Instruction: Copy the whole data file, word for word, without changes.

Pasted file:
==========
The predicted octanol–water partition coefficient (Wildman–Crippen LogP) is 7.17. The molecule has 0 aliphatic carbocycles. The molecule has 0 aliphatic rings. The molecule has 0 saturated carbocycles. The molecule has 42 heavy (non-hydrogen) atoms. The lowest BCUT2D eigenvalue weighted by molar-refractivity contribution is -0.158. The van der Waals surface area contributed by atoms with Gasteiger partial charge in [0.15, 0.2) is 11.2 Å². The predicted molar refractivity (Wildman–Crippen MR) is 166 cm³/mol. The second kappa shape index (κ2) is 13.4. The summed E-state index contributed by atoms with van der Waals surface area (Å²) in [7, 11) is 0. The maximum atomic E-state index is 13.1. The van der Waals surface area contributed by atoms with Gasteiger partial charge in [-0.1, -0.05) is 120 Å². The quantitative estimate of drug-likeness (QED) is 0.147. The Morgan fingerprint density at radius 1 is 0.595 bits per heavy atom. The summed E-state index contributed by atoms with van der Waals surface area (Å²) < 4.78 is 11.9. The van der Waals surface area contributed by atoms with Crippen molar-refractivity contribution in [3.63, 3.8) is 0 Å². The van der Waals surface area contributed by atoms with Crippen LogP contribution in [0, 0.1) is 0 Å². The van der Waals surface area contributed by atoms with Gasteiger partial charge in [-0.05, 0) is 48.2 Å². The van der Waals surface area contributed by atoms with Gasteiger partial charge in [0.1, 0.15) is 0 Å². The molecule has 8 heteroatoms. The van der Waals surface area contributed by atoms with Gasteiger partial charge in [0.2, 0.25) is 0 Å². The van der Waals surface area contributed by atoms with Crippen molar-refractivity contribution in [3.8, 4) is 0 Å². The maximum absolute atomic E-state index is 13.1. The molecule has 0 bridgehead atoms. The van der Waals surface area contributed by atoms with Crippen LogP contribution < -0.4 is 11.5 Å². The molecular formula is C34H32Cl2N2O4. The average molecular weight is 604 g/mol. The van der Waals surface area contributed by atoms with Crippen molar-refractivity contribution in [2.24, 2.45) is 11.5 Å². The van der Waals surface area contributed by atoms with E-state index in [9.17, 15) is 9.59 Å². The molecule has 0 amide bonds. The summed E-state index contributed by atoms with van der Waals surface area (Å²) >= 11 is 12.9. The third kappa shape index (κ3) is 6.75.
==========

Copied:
The predicted octanol–water partition coefficient (Wildman–Crippen LogP) is 7.17. The molecule has 0 aliphatic carbocycles. The molecule has 0 aliphatic rings. The molecule has 0 saturated carbocycles. The molecule has 42 heavy (non-hydrogen) atoms. The lowest BCUT2D eigenvalue weighted by molar-refractivity contribution is -0.158. The van der Waals surface area contributed by atoms with Gasteiger partial charge in [0.15, 0.2) is 11.2 Å². The predicted molar refractivity (Wildman–Crippen MR) is 166 cm³/mol. The second kappa shape index (κ2) is 13.4. The summed E-state index contributed by atoms with van der Waals surface area (Å²) in [7, 11) is 0. The maximum atomic E-state index is 13.1. The van der Waals surface area contributed by atoms with Gasteiger partial charge in [-0.1, -0.05) is 120 Å². The quantitative estimate of drug-likeness (QED) is 0.147. The Morgan fingerprint density at radius 1 is 0.595 bits per heavy atom. The summed E-state index contributed by atoms with van der Waals surface area (Å²) < 4.78 is 11.9. The van der Waals surface area contributed by atoms with Crippen molar-refractivity contribution in [3.63, 3.8) is 0 Å². The van der Waals surface area contributed by atoms with Crippen LogP contribution in [0, 0.1) is 0 Å². The van der Waals surface area contributed by atoms with Gasteiger partial charge in [-0.05, 0) is 48.2 Å². The van der Waals surface area contributed by atoms with Gasteiger partial charge in [0.1, 0.15) is 0 Å². The molecule has 8 heteroatoms. The van der Waals surface area contributed by atoms with Gasteiger partial charge in [0.2, 0.25) is 0 Å². The van der Waals surface area contributed by atoms with Crippen molar-refractivity contribution in [3.8, 4) is 0 Å². The maximum absolute atomic E-state index is 13.1. The molecule has 0 bridgehead atoms. The van der Waals surface area contributed by atoms with Crippen LogP contribution < -0.4 is 11.5 Å². The molecular formula is C34H32Cl2N2O4. The average molecular weight is 604 g/mol. The van der Waals surface area contributed by atoms with Crippen molar-refractivity contribution in [2.24, 2.45) is 11.5 Å². The van der Waals surface area contributed by atoms with E-state index in [9.17, 15) is 9.59 Å². The molecule has 0 amide bonds. The summed E-state index contributed by atoms with van der Waals surface area (Å²) >= 11 is 12.9. The third kappa shape index (κ3) is 6.75.